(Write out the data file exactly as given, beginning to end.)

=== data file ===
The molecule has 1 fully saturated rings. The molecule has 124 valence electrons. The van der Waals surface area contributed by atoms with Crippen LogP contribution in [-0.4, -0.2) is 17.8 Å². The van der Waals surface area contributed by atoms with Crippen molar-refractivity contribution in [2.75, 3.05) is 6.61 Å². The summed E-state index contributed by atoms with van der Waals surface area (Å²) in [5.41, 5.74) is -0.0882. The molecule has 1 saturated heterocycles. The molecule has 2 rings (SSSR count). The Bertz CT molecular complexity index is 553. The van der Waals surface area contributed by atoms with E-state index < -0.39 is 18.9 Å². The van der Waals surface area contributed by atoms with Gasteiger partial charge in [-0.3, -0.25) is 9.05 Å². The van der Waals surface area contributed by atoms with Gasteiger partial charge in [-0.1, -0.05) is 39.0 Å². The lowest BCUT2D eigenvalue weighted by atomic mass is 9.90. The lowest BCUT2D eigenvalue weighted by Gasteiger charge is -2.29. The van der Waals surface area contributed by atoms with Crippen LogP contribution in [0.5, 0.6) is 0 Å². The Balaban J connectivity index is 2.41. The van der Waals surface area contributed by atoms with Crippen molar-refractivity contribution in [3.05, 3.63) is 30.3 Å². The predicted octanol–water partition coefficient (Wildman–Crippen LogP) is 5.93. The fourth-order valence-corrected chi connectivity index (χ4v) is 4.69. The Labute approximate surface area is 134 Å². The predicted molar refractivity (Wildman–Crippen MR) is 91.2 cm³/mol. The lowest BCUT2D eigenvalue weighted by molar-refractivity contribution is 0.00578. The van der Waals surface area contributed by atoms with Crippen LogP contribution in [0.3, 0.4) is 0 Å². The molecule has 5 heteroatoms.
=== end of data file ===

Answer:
The molecule has 1 fully saturated rings. The molecule has 124 valence electrons. The van der Waals surface area contributed by atoms with Crippen LogP contribution in [-0.4, -0.2) is 17.8 Å². The van der Waals surface area contributed by atoms with Crippen molar-refractivity contribution in [2.75, 3.05) is 6.61 Å². The summed E-state index contributed by atoms with van der Waals surface area (Å²) in [5.41, 5.74) is -0.0882. The molecule has 1 saturated heterocycles. The molecule has 2 rings (SSSR count). The Bertz CT molecular complexity index is 553. The van der Waals surface area contributed by atoms with E-state index < -0.39 is 18.9 Å². The van der Waals surface area contributed by atoms with Gasteiger partial charge in [-0.3, -0.25) is 9.05 Å². The van der Waals surface area contributed by atoms with Gasteiger partial charge in [-0.1, -0.05) is 39.0 Å². The lowest BCUT2D eigenvalue weighted by atomic mass is 9.90. The lowest BCUT2D eigenvalue weighted by Gasteiger charge is -2.29. The van der Waals surface area contributed by atoms with Crippen LogP contribution in [0.5, 0.6) is 0 Å². The Balaban J connectivity index is 2.41. The van der Waals surface area contributed by atoms with Crippen molar-refractivity contribution in [3.05, 3.63) is 30.3 Å². The predicted octanol–water partition coefficient (Wildman–Crippen LogP) is 5.93. The fourth-order valence-corrected chi connectivity index (χ4v) is 4.69. The Labute approximate surface area is 134 Å². The predicted molar refractivity (Wildman–Crippen MR) is 91.2 cm³/mol. The lowest BCUT2D eigenvalue weighted by molar-refractivity contribution is 0.00578. The van der Waals surface area contributed by atoms with Crippen LogP contribution in [0.3, 0.4) is 0 Å². The molecule has 5 heteroatoms.